Little Finland Formation
Recent rains have wetted the sand and brought out the red rock colors and the white mineral deposits.

When we reached the other end of the plateau, we squeezed through the fence and dropped down to the dirt field below to walk the length of the Little Finland plateau and the Red Bluff Spring area. We passed through the wildlife fence and continued up through the little canyon; a trail normally used for recreational hikers' approach to the famous area. This trail led us out to the cattle corral that we had seen from above. It lies next to the main dirt road on which we came in.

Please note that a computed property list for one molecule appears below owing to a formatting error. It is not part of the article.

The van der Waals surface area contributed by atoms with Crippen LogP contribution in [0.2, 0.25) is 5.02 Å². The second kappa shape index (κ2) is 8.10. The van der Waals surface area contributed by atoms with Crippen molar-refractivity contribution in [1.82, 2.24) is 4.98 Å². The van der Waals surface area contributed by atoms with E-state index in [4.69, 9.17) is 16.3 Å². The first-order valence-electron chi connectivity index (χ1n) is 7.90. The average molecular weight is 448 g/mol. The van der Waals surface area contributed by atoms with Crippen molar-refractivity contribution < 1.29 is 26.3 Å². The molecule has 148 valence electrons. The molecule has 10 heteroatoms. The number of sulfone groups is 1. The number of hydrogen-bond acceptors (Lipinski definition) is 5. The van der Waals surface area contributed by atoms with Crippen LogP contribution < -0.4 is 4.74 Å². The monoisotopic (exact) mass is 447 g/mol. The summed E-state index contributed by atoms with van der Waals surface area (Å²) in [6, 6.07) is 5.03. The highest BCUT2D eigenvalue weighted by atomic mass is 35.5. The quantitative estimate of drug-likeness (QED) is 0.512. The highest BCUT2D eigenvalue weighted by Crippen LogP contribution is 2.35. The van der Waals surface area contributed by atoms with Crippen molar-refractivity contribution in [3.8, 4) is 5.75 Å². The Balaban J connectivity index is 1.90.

Hiking Through the Red Bluff Spring Canyon
The small canyon was not much more wet than usual.

Red Bluff Spring Canyon

The cattle corral is in good working order still. We went inside and took a few photos. We wondered if the corral was used last spring at the Great Cliven Bundy Cattle Roundup! After our corral inspection, we crossed the wide main dirt road and hiked up a small wash to the next level of terrain. Our next target laid across the desert. It was a large lone rock called Baby Butte. When this hike was first laid out, we followed cattle trails here and there. It was very nice to see that an actual continuous trail leads straight over to Baby Butte from the small wash.

Taking a Break at the Baby Butte Campsite
We took our lunch break in the shade of the campsite rocks near Baby Butte. Excellent digs!

Climbing Up through the Slot to Next Level